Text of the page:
"Discover Cooking, Discuss Life."

Go Back   Discuss Cooking - Cooking Forums > General Cooking Information > General Cooking
Reply
 
Thread Tools Display Modes
 
Old 01-16-2011, 12:56 PM   #11
Certified Pretend Chef
 
Andy M.'s Avatar
 
Join Date: Sep 2004
Location: Massachusetts
Posts: 41,384
Doc, you didn't specify of your soup was a cream soup or not. I think that may have been assumed. Follow can directions as to which liquid is used. The temperature of the liquid you add is unimportant to the finished product.
__________________

__________________
"If you want to make an apple pie from scratch, you must first create the universe." -Carl Sagan
Andy M. is offline   Reply With Quote
Old 01-16-2011, 01:13 PM   #12
Senior Cook
 
AnnieDrews's Avatar
 
Join Date: Dec 2010
Location: Oklahoma
Posts: 409
Quote:
Originally Posted by PrincessFiona60 View Post
Kidney Stones
I suppose if I had a history of kidney stones, then I would worry. But for myself...I rarely make canned soup so personally wouldn't worry about it. The minute amount of anything coming out of the water heater won't have an effect for me. Certainly if anyone has an issue with that type of thing then don't use warm/hot water.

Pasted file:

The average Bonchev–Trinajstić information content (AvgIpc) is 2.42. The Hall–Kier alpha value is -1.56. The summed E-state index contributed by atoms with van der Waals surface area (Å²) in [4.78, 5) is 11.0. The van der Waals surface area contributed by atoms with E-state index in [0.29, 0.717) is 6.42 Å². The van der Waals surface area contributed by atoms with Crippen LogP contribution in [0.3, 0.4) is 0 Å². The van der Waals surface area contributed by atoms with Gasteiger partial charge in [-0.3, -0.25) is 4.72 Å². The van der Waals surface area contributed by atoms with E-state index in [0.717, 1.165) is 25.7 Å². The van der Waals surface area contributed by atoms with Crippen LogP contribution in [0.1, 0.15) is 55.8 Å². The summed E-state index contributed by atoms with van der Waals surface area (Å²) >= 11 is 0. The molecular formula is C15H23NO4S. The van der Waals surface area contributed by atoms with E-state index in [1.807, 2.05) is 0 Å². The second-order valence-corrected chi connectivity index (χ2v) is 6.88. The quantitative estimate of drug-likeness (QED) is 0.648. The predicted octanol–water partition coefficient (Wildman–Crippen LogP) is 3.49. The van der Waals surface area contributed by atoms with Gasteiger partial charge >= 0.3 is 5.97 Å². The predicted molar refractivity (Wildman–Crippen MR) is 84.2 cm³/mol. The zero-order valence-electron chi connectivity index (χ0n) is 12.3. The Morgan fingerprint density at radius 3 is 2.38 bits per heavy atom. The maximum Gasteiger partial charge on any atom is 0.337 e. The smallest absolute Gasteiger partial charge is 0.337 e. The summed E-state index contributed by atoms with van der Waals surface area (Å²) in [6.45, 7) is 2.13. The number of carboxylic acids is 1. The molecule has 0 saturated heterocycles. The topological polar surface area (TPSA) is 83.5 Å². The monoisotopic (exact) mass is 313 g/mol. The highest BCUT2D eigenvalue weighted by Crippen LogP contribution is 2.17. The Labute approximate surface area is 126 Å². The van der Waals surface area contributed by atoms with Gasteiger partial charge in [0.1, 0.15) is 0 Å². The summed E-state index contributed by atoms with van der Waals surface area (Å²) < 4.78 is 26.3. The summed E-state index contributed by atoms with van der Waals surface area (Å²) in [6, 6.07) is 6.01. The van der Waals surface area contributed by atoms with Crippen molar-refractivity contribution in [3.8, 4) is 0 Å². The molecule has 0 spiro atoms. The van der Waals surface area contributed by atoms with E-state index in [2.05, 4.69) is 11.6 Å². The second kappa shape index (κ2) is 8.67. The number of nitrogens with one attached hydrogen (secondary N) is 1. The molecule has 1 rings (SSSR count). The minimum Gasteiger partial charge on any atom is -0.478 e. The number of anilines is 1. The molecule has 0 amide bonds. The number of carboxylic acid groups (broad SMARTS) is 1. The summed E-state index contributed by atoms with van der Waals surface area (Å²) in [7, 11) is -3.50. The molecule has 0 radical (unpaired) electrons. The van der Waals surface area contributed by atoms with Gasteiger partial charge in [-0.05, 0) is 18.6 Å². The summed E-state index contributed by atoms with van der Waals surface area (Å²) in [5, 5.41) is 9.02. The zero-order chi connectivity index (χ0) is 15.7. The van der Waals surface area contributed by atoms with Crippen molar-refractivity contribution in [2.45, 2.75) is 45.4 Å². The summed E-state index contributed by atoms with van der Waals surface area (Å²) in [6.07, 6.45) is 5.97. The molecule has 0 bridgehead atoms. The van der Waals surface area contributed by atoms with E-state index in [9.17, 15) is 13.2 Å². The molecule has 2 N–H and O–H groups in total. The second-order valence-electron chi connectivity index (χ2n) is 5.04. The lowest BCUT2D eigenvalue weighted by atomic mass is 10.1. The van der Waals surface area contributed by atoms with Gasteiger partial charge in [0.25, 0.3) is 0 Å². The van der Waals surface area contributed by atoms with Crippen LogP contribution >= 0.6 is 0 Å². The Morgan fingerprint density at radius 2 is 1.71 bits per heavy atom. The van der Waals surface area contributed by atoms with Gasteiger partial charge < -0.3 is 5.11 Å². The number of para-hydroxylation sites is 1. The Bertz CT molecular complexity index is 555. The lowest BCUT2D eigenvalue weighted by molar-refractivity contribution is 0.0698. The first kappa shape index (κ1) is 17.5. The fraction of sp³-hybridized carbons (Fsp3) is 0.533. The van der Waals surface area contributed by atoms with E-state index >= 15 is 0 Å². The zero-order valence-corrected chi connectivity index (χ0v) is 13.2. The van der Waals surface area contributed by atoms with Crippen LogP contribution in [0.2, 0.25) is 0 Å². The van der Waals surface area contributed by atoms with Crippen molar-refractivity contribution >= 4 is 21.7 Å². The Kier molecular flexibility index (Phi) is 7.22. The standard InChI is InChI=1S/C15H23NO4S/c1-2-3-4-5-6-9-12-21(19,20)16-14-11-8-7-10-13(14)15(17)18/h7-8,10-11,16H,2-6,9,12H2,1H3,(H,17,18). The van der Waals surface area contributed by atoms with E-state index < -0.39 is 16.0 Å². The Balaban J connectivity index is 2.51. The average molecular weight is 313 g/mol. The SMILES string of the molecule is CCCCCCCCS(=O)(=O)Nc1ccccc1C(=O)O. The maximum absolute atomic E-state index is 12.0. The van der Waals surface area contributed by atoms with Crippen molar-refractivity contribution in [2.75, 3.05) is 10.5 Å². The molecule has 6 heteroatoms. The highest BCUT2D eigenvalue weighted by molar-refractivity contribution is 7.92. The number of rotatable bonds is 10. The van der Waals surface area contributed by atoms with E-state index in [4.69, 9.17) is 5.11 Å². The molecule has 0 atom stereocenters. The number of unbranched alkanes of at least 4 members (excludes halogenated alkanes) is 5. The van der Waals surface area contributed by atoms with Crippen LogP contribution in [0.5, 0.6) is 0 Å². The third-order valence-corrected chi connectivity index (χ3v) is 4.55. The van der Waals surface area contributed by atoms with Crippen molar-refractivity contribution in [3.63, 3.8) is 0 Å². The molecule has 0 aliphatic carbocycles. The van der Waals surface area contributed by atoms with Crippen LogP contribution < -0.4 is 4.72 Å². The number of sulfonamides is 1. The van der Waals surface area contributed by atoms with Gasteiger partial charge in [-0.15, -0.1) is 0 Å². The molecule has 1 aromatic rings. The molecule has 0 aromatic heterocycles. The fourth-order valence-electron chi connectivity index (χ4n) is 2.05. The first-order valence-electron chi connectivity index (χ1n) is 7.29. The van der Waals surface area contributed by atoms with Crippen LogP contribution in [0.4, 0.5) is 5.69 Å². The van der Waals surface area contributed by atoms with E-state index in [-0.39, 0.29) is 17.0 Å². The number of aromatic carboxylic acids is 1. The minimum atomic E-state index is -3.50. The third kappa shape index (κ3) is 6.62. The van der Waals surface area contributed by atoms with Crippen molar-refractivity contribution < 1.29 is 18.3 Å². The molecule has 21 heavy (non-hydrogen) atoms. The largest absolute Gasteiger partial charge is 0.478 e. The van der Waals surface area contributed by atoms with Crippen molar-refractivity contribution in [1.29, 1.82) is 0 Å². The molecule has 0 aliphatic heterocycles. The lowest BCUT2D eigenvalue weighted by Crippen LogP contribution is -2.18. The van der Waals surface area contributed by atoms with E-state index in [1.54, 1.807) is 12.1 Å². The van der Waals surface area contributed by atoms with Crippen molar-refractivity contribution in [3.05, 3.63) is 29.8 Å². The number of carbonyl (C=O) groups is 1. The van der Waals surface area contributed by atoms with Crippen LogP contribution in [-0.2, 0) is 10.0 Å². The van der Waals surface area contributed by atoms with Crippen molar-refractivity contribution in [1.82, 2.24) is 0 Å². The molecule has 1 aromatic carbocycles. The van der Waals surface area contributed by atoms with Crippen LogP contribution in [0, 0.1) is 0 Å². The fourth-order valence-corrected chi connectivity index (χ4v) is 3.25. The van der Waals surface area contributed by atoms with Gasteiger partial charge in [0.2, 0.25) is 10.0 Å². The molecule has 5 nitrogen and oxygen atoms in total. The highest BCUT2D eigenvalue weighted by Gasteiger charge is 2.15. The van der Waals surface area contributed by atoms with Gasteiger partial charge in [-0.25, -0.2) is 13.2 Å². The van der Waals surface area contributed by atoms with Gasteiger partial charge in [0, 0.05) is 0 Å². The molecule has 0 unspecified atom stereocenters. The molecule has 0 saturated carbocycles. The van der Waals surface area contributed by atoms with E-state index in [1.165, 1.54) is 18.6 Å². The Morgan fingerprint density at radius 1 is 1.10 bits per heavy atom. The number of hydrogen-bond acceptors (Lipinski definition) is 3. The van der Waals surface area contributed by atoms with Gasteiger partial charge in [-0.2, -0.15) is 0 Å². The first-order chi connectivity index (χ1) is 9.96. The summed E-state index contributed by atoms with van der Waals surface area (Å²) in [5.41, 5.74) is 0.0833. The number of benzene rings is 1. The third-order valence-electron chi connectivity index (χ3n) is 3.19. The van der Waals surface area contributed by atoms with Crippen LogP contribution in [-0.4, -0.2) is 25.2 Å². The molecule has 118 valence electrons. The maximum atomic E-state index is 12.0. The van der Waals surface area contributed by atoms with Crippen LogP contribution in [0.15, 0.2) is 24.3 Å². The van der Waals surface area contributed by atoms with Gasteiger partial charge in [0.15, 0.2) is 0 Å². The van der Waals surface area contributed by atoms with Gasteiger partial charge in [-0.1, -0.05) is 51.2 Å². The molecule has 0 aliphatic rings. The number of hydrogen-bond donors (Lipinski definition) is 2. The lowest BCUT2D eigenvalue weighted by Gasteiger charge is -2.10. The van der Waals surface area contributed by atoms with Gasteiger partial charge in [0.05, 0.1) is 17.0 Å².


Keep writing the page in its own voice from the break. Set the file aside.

__________________

__________________
AnnieDrews is offline   Reply With Quote
Old 01-16-2011, 07:15 PM   #13
Assistant Cook
 
Join Date: Jan 2011
Posts: 3
Quote:
Originally Posted by Andy M. View Post
Doc, you didn't specify of your soup was a cream soup or not. I think that may have been assumed. Follow can directions as to which liquid is used. The temperature of the liquid you add is unimportant to the finished product.
The soup said 'Add Water'
__________________
drtodddds is offline   Reply With Quote
Old 01-16-2011, 07:20 PM   #14
Chef Extraordinaire
 
pacanis's Avatar
 
Join Date: Feb 2007
Location: NW PA
Posts: 18,751
I know it was assumed by me. I haven't boughten a condensed soup that wasn't a "Cream of..." in a while.
My vote is for whatever temperature the water comes out of the tap.
__________________
Give us this day our daily bacon.
pacanis is offline   Reply With Quote
Old 01-16-2011, 08:26 PM   #15
Traveling Welcome Wagon
 
Join Date: Apr 2004
Location: Somewhere, US
Posts: 15,919
There is a thread about the hot/cold water controversy somewhere here at DC. What it boils down to is that if you have a newer house with newer pipes, you don't really need to worry about using hot tap water, but if you have an older house it might be better to use cold. As a site I was at yesterday said, it is probably good practice to use cold anyway just in case. It doesn't take that much longer for the soup to come to a boil anyway. Of course in this case, since it is from a dispenser, it doesn't matter.

Barbara
__________________
Barbara L is offline   Reply With Quote
Old 01-16-2011, 09:22 PM   #16
Chef Extraordinaire
 
Zhizara's Avatar
Site Moderator
 
Join Date: Sep 2008
Location: New Orleans, LA
Posts: 12,537
I've always used regular tap water, tepid, I guess. The trick is to stir it in slowly or deal with lumps.
__________________

If you can't see the bright side of life, polish the dull side.
Zhizara is offline   Reply With Quote